The Sheshinski report should be adopted in full, down to the last comma, Prime Minister Benjamin Netanyahu ruled yesterday, thus putting to rest the storm of speculation about his stance.
Three weeks ago the Sheshinski Committee, headed by economist Eytan Sheshinski, recommended sharply increasing the state's take from natural resource exploitation. The issue had become a red-hot one thanks to the enormous discoveries of gas in the rocks under Israel's territorial waters, beneath the Mediterranean Sea.
But the recommendations are just that and the parliamentarians, who must vote on the issue at some point, have come under tremendous pressure from the gas exploration companies and their army of lobbyists, who are hoping to torpedo the Sheshinski report.
Yesterday Netanyahu revealed his position on the report for the first time, and came out swinging for the beleaguered professor.
"I consulted, studied and weighed [the issue], and now the time has come to decide," Netanyahu told the closing session of a conference of government ministry directors general. Announcing he fully endorsed the committee's recommendations, he said the Sheshinski report had achieved "the correct balance between the needs of the state and of the investors."
The committee recommended increasing the state's take of future oil and gas profits to between 52% and 60%, up from the current 30%.
Netanyahu said he reached his decision after consulting with ministers and senior officials including Finance Minister Yuval Steinitz, National Infrastructure Minister Uzi Landau, Environmental Protection Minister Gilad Erdan, Bank of Israel Governor Stanley Fischer, National Economic Council head Eugene Kandel and Prime Minister's Office Director General Eyal Gabbai.
He also said he supports establishing a special fund to invest the state's proceeds from natural gas. The fund would be invested in education and defense, the prime minister said.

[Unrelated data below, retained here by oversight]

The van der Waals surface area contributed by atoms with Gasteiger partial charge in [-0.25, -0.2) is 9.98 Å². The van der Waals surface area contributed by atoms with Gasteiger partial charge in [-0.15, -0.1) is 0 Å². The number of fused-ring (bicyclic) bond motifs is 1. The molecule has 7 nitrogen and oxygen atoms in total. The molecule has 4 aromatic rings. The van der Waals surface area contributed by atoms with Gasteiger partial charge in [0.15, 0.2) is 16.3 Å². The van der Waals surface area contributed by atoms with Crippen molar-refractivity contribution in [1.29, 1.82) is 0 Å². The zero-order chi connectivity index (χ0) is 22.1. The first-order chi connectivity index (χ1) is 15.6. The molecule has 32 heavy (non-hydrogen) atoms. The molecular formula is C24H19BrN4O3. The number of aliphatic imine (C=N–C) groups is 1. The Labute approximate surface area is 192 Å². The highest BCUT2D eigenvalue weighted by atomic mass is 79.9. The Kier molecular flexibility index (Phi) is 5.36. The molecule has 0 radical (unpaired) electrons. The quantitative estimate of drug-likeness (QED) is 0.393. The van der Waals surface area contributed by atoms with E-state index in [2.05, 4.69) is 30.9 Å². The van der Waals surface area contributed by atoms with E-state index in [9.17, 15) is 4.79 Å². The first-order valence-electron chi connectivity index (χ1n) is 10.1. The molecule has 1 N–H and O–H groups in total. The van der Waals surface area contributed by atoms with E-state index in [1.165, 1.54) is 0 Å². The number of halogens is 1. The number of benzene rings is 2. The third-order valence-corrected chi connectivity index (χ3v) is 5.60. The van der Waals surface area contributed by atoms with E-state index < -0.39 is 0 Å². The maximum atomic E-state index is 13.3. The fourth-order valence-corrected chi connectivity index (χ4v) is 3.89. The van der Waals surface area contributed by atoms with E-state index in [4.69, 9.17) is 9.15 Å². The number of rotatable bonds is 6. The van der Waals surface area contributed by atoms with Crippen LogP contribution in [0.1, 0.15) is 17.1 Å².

He said he had directed Steinitz to bring legislation based on the Sheshinski recommendations to the next cabinet meeting, which is Sunday.
A majority of ministers support the report
Based on a round of discussions Steinitz had with his cabinet colleagues, it seems that a majority - 16 of the 27 ministers who will vote on the Sheshinski recommendations - support them.
The five Yisrael Beiteinu ministers will vote against, as will Erdan (Likud ). Seven others have not disclosed their stance.
Supporters, in addition to the prime minister and finance minister, include Culture and Sport Minister Limor Livnat, Transportation Minister Yisrael Katz, Public Diplomacy Minister Yuli Edelstein, Improvement of Government Services Minister Michael Eitan, Deputy Prime Minister Dan Meridor and Minister without Portfolio Benny Begin.
Support is also expected from the four Shas ministers: Interior Minister Eli Yishai, Housing and Construction Minister Ariel Atias, Religious Services Minster Yaakov Margi, and Minister without Portfolio Meshulam Nahari.
Most of the former Labor ministers who are now members of Defense Minister Ehud Barak's breakaway Atzmaut party are expected to support Sheshinski.
Barak himself will vote in favor.
His party colleague Shalom Simhon, who is expected to become industry, trade and labor minister in place of Benjamin Ben-Eliezer, is also thought to be on board, as are Matan Vilnai and Orit Noked.
Communications Minister Moshe Kahlon (Likud ) is expected to abstain due to his connection to Jacob Maimon, controlling shareholder in the Isramco exploration partnership..
Minister without Portfolio Yossi Peled will abstain due to his prior business ties with Yitzhak Tshuva, whose Delek Group is heavy involved in the Leviathan and Tamar underwater exploration sites.
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